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Powering up the circadian rhythm

May 27, 2016

At noon every day, levels of genes and proteins throughout your body are drastically different than they are at midnight. Disruptions to this 24-hour cycle of physiological activity are why jet lag or a bad night's sleep can alter your appetite and sleep patterns for days--and even contribute to conditions like heart disease, sleep disorders and cancers.

Now, scientists at the Salk Institute and collaborators have discovered a key player--a protein called REV-ERBα--that controls the strength of this circadian rhythm in mammals. The discovery is unusual in the field, as most circadian genes and proteins only shift the timing or length of the daily cycle.

"Whether it is Beethoven's 9th Symphony on your stereo or the symphony of genes in our bodies, both require volume to be heard," says senior author Ronald Evans, director of Salk's Gene Expression Laboratory, a Howard Hughes Medical Institute investigator, and holder of the March of Dimes Chair in Molecular and Developmental Biology. "Our recent work describes how REV-ERBα acts as a molecular conductor to allows the volume or activity of thousands of genes to be dialed up or down."

Disrupting just the amplitude--or strength--component of the circadian cycle, Evans adds, was enough to alter hormone levels, including those that wake us up in the morning. This means that people with lower amplitude fluctuations of the genes might feel flat and have less energy during the day. The results are described in the May 26, 2016 issue of Cell.

Previous research in the field revealed genes that cycle on and off throughout the day and showed how altering these circadian genes can shift the timing of the cycle and make the circadian rhythm longer or shorter than 24 hours. In 2012, Evans' group showed that REV-ERBα bound to many of these circadian genes and acted as a brake, affecting when during the day or night they were expressed.

"We saw REV-ERBα interacting with all these circadian-related genes," says Xuan Zhao, a research associate in the Evans lab and first author of the new paper. "So we wanted to see if it had a more central role in circadian rhythms."

In the new work, the team analyzed levels and molecular characteristics of REV-ERBα in the livers of mice throughout the day. They found that after its levels peaked during the day, two proteins, CDK1 and FBXW7, interacted with REV-ERBα to help reduce its levels to a low point by the middle of the night.

When Evans and his colleagues targeted these proteins to block the degradation of REV-ERBα in the livers of mice, normal daily fluctuations in gene expression were suppressed, but the timing of the cycles wasn't affected. Interestingly, merely altering the amplitude of the gene expression oscillations profoundly affected metabolism, disrupting the levels of fats and sugars in the blood.

"This study provides compelling molecular evidence for a key role for the circadian clock in regulating glucose and lipid metabolism, and points to new potential avenues for therapeutic intervention," says Steve Kay, president of The Scripps Research Institute, who collaborated with Evans on the work.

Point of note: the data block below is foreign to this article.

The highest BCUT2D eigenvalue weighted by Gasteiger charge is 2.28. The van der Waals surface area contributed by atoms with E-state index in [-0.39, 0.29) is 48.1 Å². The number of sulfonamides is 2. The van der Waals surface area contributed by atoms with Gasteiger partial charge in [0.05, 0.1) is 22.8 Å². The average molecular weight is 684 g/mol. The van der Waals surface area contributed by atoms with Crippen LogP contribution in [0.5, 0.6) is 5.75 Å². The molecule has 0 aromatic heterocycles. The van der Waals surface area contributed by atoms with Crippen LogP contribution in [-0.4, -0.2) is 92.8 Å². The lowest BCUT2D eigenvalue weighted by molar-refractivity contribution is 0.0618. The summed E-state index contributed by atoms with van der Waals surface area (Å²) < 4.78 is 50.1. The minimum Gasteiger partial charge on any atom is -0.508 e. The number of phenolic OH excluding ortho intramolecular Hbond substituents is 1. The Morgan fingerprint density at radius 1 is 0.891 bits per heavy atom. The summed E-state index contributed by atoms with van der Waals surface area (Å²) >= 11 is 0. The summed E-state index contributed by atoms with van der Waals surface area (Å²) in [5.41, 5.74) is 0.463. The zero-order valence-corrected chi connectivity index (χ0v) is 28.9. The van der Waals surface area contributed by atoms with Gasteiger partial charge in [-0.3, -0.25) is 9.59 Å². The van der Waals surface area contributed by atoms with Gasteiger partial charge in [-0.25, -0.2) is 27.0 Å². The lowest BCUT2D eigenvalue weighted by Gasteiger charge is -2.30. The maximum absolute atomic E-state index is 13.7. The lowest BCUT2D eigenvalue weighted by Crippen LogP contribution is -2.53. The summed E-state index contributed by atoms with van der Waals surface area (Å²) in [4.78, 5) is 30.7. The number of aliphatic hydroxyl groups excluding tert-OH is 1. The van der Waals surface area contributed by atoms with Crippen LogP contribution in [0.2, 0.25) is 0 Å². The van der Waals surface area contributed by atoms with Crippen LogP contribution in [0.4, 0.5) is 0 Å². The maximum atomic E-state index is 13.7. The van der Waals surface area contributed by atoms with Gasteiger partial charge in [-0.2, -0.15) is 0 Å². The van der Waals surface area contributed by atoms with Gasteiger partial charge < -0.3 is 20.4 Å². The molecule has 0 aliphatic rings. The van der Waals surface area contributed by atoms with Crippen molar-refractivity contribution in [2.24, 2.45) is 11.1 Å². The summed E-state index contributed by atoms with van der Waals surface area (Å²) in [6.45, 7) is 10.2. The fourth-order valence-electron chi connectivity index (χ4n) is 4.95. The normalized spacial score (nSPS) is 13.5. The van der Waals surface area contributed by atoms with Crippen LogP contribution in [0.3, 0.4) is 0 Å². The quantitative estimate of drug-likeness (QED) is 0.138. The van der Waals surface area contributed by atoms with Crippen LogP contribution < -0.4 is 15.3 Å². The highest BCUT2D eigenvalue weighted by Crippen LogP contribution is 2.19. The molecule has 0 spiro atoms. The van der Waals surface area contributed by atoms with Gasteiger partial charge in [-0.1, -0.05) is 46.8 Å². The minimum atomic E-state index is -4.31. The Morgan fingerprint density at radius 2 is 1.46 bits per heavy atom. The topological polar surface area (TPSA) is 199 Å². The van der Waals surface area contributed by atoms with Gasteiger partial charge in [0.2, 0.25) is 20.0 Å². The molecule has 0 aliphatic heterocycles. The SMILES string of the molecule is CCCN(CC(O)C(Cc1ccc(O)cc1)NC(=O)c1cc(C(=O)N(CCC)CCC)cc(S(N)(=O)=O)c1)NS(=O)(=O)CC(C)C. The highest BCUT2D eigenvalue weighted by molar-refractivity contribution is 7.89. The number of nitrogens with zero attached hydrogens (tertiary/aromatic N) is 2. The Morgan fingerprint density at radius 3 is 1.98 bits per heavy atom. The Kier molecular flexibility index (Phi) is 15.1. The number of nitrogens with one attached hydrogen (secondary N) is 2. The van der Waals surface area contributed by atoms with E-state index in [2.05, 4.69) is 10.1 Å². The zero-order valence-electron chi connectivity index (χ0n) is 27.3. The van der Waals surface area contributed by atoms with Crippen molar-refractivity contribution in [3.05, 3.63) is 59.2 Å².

The observation is the first time scientists have discovered a way to control the amplitude--rather than the timing--of the circadian cycle. Moreover, mice that lacked REV-ERBα developed fatty liver disease, stressing the importance of regulating the intensity of the cycle.

"We think that if you have a 'weak' circadian cycle, you can't get enough signal to affect physiology," says Zhao. "Conversely, having an extra 'strong' circadian cycle would probably not be good. Evolution has given us a Goldilocks, or 'just right,' circadian cycle that is optimal for our health."

The researchers hope to investigate whether pharmacological compounds that block CDK1 may have the potential to treat circadian rhythm disruptions.

"Pharmacologically, we can manipulate this system," says Michael Downes, a Salk senior scientist and a co-corresponding author of the paper. "The more we understand about how to do this, the better we can treat metabolic diseases and cancers related to the circadian cycle."


Other researchers on the study were Han Cho, Ling-Wa Chong, Katja Lamia, Sihao Liu, Annette R. Atkins, Ester Banayo, and Ruth T. Yu of the Salk Institute; Tsuyoshi Hirota of the University of California, San Diego; Xuemei Han and John R. Yates III of The Scripps Research Institute; and Christopher Liddle of the University of Sydney.

The work and the researchers involved were supported by grants from the Howard Hughes Medical Institute, National Institutes of Health, the Glenn Foundation for Medical Research, The Leona M. and Harry B. Helmsley Charitable Trust, Ipsen/Biomeasure, The Lawrence Ellison Foundation, the Samuel Waxman Cancer Research Foundation, Susan G. Komen, and the Glenn Foundation for Medical Research.

About the Salk Institute for Biological Studies:

Every cure has a starting point. The Salk Institute embodies Jonas Salk's mission to dare to make dreams into reality. Its internationally renowned and award-winning scientists explore the very foundations of life, seeking new understandings in neuroscience, genetics, immunology and more. The Institute is an independent nonprofit organization and architectural landmark: small by choice, intimate by nature and fearless in the face of any challenge. Be it cancer or Alzheimer's, aging or diabetes, Salk is where cures begin. Learn more at:

Salk Institute

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